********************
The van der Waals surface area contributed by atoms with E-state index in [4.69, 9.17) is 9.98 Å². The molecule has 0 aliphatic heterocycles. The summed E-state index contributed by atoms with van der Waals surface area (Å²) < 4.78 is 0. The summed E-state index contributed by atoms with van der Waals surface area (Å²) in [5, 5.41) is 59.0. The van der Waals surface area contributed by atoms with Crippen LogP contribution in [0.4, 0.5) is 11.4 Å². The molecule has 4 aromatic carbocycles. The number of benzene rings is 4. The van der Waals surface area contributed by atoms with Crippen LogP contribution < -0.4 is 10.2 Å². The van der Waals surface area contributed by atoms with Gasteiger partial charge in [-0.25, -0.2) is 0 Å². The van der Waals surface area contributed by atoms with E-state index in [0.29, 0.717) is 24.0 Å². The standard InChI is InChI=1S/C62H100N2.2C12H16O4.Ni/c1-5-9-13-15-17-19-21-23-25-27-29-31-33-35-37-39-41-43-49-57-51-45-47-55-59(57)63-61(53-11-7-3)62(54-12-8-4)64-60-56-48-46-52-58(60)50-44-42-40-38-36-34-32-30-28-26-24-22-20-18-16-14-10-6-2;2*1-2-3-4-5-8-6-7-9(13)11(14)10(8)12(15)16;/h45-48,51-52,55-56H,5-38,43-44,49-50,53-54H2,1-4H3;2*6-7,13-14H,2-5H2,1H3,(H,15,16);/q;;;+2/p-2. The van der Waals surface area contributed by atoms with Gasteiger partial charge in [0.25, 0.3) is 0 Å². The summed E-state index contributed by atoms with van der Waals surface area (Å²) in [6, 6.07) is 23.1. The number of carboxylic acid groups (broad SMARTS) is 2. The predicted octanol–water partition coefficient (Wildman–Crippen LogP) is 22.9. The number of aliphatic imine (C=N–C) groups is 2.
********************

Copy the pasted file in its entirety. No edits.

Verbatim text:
The van der Waals surface area contributed by atoms with E-state index in [4.69, 9.17) is 9.98 Å². The molecule has 0 aliphatic heterocycles. The summed E-state index contributed by atoms with van der Waals surface area (Å²) < 4.78 is 0. The summed E-state index contributed by atoms with van der Waals surface area (Å²) in [5, 5.41) is 59.0. The van der Waals surface area contributed by atoms with Crippen LogP contribution in [0.4, 0.5) is 11.4 Å². The molecule has 4 aromatic carbocycles. The number of benzene rings is 4. The van der Waals surface area contributed by atoms with Crippen LogP contribution < -0.4 is 10.2 Å². The van der Waals surface area contributed by atoms with Gasteiger partial charge in [-0.25, -0.2) is 0 Å². The van der Waals surface area contributed by atoms with E-state index in [0.29, 0.717) is 24.0 Å². The standard InChI is InChI=1S/C62H100N2.2C12H16O4.Ni/c1-5-9-13-15-17-19-21-23-25-27-29-31-33-35-37-39-41-43-49-57-51-45-47-55-59(57)63-61(53-11-7-3)62(54-12-8-4)64-60-56-48-46-52-58(60)50-44-42-40-38-36-34-32-30-28-26-24-22-20-18-16-14-10-6-2;2*1-2-3-4-5-8-6-7-9(13)11(14)10(8)12(15)16;/h45-48,51-52,55-56H,5-38,43-44,49-50,53-54H2,1-4H3;2*6-7,13-14H,2-5H2,1H3,(H,15,16);/q;;;+2/p-2. The van der Waals surface area contributed by atoms with Gasteiger partial charge in [0.25, 0.3) is 0 Å². The summed E-state index contributed by atoms with van der Waals surface area (Å²) in [6, 6.07) is 23.1. The number of carboxylic acid groups (broad SMARTS) is 2. The predicted octanol–water partition coefficient (Wildman–Crippen LogP) is 22.9. The number of aliphatic imine (C=N–C) groups is 2.